“But he’ll know deep down that this was a huge opportunity for England to get to a World Cup final, and they might never get a better opportunity.

“OK, he’s proud of the players, they’ve done fantastic, and they’re young and they’ll be better for it because defeat is part of football, but they’ve missed a huge opportunity.”

‘Obviously I’m Irish’

Pougatch asked Keane whether England’s performances at this World Cup have provided a “bounce that football generally as a whole needs to take advantage of?”

In fairness, it was a strange line of questioning. And Keane was quick to serve another dose of realism.

“I think England have done well. I wouldn’t be as excited as the other lads because obviously I’m Irish, and maybe have a different outlook on it.

“This England team, they still have a lot to do. I see a lot of these players week in, week out in the Premier League; I think they have a lot to do individually to get up and play with the top clubs – a lot of the lads are playing with mid-table teams – and then when you come to a World Cup and you’re up against top teams, your experience, it’s a big ask, it’s a big challenge.

“But sometimes you have to lose to win, you have to learn the hard way, and whatever way you look at these players, they will be better for it.

“But having said that, in the next few years, they’ll be peaking in two years or four years, but Brazil, Spain, Germany, France, they’ll still be strong, they’ll have players coming through. The challenge is going to be even bigger for them.”

The rant

And then, from nowhere, Keane decided to tell Wright what he really thought.

RK: “Yesterday and today, we were talking about England. The whole talk about the final, France. You have to focus on just one game, but everyone was talking about the final. The football’s coming home.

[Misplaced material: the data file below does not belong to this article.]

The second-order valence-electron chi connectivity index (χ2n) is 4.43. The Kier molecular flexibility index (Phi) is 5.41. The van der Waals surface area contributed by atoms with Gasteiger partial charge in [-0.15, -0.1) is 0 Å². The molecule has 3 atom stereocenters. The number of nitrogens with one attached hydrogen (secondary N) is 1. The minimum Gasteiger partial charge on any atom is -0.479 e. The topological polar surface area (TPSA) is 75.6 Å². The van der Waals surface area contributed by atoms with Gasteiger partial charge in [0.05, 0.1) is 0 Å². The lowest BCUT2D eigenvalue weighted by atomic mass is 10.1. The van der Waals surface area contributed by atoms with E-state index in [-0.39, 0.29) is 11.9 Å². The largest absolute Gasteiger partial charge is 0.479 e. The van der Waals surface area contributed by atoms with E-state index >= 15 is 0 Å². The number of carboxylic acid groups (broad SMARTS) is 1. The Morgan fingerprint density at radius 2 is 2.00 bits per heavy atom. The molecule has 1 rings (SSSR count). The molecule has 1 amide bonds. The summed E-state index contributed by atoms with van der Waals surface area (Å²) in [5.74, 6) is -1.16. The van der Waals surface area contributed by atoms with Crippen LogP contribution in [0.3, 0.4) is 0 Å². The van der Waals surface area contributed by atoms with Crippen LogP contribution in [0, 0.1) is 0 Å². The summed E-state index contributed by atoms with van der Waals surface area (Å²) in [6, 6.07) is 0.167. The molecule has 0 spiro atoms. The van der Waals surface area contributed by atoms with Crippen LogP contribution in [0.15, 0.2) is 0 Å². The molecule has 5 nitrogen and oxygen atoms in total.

IW: “We wasn’t talking about the final, we were just having a laugh. The fact is that we were happy. You weren’t happy for us.”

RK: “I don’t mind you being happy but you were getting carried away. You were planning the final, where the parades were.

IW: “No we weren’t.”

RK: You need a reality check.”

IW: “Why shouldn’t we get excited about it? It’s something to get excited about.”

RK: “But get excited when you get to the final.”

IW: People weren’t even expecting us to get to the semi-final, why couldn’t we have got excited about being in there (final)?”

RK: “Just take it one game as it comes. Take it a game at a time. You’ve no idea what it’s like to get to a finals, or even get to a World Cup. You’ve never been to a World Cup finals.”

Wright responds by mocking Keane’s pronunciation of the word ‘final’, to which Keane replied: “You know what I’m talking about. You’ve embarrassed yourself.”

Wright added: “He’s going to cane me again.” Keane just smiled.

Play-off thoughts

Asked whether it would matter to England if they won Saturday’s third-place play-off against Belgium, Keane said: “I think it will do for the lads coming in. Gareth will give other players in the squad a run out, and it will mean something to those players, definitely.”

A final laugh

Wright: “I’m coming home at least, Nance.”

Keane’s final act of the evening was to laugh. See, they’re mates really.